5.4.4.2 Determining the Number of Dispatchers 5-16
5.4.4.3 Setting the Initial Number of Dispatchers 5-17
5.4.4.4 Altering the Number of Dispatchers 5-18
5.4.4.5 Shutting Down Specific Dispatcher Processes 5-19
5.4.5 Disabling Shared Server 5-20
5.4.6 Shared Server Data Dictionary Views 5-20
5.5 Configuring Database Resident Connection Pooling 5-21
5.5.1 Enabling Database Resident Connection Pooling 5-22
5.5.2 Configuring the Connection Pool for Database Resident Connection
Pooling 5-23
5.5.2.1 Configuration Parameters for Database Resident Connection
Pooling 5-24
5.5.3 Data Dictionary Views for Database Resident Connection Pooling 5-26
5.5.4 Determining the States of Connections in the Connection Pool 5-26
5.6 About Oracle Database Background Processes 5-27
5.7 Managing Prespawned Processes 5-29
5.7.1 About Managing Prespawned Processes 5-29
5.7.2 Managing Pools for Prespawned Processes 5-29
5.8 Managing Processes for Parallel SQL Execution 5-31
5.8.1 About Parallel Execution Servers 5-31
5.8.2 Altering Parallel Execution for a Session 5-32
5.8.2.1 Disabling Parallel SQL Execution 5-33
5.8.2.2 Enabling Parallel SQL Execution 5-33
5.8.2.3 Forcing Parallel SQL Execution 5-33
5.9 Managing Processes for External Procedures 5-34
5.9.1 About External Procedures 5-34
5.9.2 DBA Tasks to Enable External Procedure Calls 5-34
5.10 Terminating Sessions 5-36
5.10.1 About Terminating Sessions 5-36
5.10.2 Identifying Which Session to Terminate 5-37
5.10.3 Terminating an Active Session 5-37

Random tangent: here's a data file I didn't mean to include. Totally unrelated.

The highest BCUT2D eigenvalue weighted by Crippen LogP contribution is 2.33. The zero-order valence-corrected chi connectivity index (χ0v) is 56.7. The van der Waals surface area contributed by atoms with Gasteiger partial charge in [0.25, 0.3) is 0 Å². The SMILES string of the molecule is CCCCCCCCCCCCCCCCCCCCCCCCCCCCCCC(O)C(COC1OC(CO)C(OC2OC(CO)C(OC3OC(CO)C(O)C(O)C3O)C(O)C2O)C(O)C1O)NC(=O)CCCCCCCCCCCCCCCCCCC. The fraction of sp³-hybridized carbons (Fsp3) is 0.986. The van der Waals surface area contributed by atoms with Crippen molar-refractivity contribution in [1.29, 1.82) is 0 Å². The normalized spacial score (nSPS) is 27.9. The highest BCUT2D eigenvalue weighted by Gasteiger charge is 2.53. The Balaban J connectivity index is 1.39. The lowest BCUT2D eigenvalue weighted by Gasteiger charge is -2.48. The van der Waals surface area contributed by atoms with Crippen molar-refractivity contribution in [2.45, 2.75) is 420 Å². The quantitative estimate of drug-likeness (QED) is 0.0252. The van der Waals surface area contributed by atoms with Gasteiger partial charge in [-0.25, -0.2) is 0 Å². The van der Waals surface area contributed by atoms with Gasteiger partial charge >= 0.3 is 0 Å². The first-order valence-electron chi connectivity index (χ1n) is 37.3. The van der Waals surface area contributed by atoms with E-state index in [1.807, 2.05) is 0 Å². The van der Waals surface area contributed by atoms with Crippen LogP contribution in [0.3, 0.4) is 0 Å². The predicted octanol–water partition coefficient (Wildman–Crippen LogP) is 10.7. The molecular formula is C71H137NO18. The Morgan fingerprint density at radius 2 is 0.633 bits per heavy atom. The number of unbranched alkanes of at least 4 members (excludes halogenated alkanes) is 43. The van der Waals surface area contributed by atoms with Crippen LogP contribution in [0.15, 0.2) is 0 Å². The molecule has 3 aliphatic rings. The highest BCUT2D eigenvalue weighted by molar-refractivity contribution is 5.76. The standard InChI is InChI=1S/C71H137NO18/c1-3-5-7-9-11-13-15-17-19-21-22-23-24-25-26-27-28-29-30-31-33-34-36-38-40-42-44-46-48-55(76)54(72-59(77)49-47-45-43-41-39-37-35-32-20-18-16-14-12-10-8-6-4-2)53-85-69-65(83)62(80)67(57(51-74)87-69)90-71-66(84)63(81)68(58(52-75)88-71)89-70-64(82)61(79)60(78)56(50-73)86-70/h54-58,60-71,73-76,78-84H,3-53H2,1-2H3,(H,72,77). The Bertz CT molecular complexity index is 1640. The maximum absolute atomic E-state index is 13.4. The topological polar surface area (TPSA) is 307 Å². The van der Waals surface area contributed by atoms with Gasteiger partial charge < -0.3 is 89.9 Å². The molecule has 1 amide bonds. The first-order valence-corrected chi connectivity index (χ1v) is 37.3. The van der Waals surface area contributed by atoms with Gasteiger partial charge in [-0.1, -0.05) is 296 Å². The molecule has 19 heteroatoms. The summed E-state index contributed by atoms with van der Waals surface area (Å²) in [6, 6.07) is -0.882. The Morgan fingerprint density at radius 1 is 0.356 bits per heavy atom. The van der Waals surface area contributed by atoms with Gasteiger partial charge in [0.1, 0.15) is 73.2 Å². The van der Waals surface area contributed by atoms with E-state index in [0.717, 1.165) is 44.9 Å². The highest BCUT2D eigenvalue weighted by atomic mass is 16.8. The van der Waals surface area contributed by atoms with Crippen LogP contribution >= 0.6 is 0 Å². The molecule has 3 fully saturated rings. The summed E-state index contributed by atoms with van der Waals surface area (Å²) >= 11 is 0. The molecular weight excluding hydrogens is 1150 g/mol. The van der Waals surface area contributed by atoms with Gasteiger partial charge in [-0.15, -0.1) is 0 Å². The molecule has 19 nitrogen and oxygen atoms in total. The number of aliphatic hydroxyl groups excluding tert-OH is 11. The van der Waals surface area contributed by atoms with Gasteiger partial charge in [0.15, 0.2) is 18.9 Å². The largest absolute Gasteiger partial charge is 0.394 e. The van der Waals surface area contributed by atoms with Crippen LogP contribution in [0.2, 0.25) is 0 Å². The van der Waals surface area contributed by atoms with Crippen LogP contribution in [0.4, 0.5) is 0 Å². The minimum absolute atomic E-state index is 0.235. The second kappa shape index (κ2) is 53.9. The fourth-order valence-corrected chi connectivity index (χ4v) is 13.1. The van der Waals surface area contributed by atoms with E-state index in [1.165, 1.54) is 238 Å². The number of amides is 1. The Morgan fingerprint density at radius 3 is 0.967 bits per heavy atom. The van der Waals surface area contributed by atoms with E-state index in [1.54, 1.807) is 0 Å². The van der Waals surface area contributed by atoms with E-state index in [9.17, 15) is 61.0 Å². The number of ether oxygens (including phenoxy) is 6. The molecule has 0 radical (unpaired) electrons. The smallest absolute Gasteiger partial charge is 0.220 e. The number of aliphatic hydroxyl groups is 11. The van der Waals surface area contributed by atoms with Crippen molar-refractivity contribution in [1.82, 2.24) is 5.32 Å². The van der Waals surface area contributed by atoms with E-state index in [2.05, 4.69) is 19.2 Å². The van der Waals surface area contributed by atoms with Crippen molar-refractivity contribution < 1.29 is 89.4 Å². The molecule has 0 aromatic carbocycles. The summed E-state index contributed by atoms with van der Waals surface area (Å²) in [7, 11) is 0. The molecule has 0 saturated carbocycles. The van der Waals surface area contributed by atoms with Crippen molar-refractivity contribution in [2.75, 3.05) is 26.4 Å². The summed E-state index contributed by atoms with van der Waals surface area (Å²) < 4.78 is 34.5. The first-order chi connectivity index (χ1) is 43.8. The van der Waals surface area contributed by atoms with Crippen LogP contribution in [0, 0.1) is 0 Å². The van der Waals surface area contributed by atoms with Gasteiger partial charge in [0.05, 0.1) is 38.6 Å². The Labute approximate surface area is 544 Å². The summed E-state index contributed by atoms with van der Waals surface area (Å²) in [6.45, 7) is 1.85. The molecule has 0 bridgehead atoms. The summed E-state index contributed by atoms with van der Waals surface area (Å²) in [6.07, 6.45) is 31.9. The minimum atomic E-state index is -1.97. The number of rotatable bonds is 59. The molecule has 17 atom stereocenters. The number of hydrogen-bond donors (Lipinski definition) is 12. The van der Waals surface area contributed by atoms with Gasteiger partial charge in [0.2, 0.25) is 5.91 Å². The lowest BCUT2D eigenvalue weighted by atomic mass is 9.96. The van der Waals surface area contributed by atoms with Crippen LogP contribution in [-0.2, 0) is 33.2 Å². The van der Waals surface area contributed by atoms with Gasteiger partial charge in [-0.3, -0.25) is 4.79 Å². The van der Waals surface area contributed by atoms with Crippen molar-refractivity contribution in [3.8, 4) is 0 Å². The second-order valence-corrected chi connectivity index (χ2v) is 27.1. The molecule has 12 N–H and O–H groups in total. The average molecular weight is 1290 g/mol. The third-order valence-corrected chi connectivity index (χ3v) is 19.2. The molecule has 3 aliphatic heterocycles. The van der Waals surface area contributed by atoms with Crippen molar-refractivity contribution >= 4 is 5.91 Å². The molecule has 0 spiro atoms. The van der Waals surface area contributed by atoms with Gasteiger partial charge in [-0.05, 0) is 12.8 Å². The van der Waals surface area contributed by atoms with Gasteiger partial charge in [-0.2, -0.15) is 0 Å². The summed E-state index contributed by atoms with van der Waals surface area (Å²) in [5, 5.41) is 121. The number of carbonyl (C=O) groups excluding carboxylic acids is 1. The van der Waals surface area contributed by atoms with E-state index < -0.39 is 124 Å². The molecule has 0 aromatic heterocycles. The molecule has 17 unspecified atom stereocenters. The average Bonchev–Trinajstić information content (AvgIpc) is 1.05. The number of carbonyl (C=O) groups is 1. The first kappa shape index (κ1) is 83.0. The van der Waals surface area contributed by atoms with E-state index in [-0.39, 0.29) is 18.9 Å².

5.10.4 Terminating an Inactive Session 5-38
5.10.5 Cancelling a SQL Statement in a Session 5-39
5.11 Process and Session Data Dictionary Views 5-40
xiii
6 Managing Memory
6.1 About Memory Management 6-2
6.2 Memory Architecture Overview 6-3
6.3 Using Automatic Memory Management 6-5
6.3.1 About Automatic Memory Management 6-5
6.3.2 Enabling Automatic Memory Management 6-6
6.3.3 Monitoring and Tuning Automatic Memory Management 6-9
6.4 Configuring Memory Manually 6-10
6.4.1 About Manual Memory Management 6-10
6.4.2 Using Automatic Shared Memory Management 6-11
6.4.2.1 About Automatic Shared Memory Management 6-12
6.4.2.2 Components and Granules in the SGA 6-12
6.4.2.3 Setting Maximum SGA Size 6-13
6.4.2.4 Setting SGA Target Size 6-13
6.4.2.5 Enabling Automatic Shared Memory Management 6-16
6.4.2.6 Setting Minimums for Automatically Sized SGA Components 6-18
6.4.2.7 Dynamic Modification of SGA_TARGET 6-18
6.4.2.8 Modifying Parameters for Automatically Sized Components 6-19
6.4.2.9 Modifying Parameters for Manually Sized Components 6-20
6.4.3 Using Manual Shared Memory Management 6-20
6.4.3.1 About Manual Shared Memory Management 6-21
6.4.3.2 Enabling Manual Shared Memory Management 6-21
6.4.3.3 Setting the Buffer Cache Initialization Parameters 6-22
6.4.3.4 Specifying the Shared Pool Size 6-24
6.4.3.5 Specifying the Large Pool Size 6-25
6.4.3.6 Specifying the Java Pool Size 6-25
6.4.3.7 Specifying the Streams Pool Size 6-26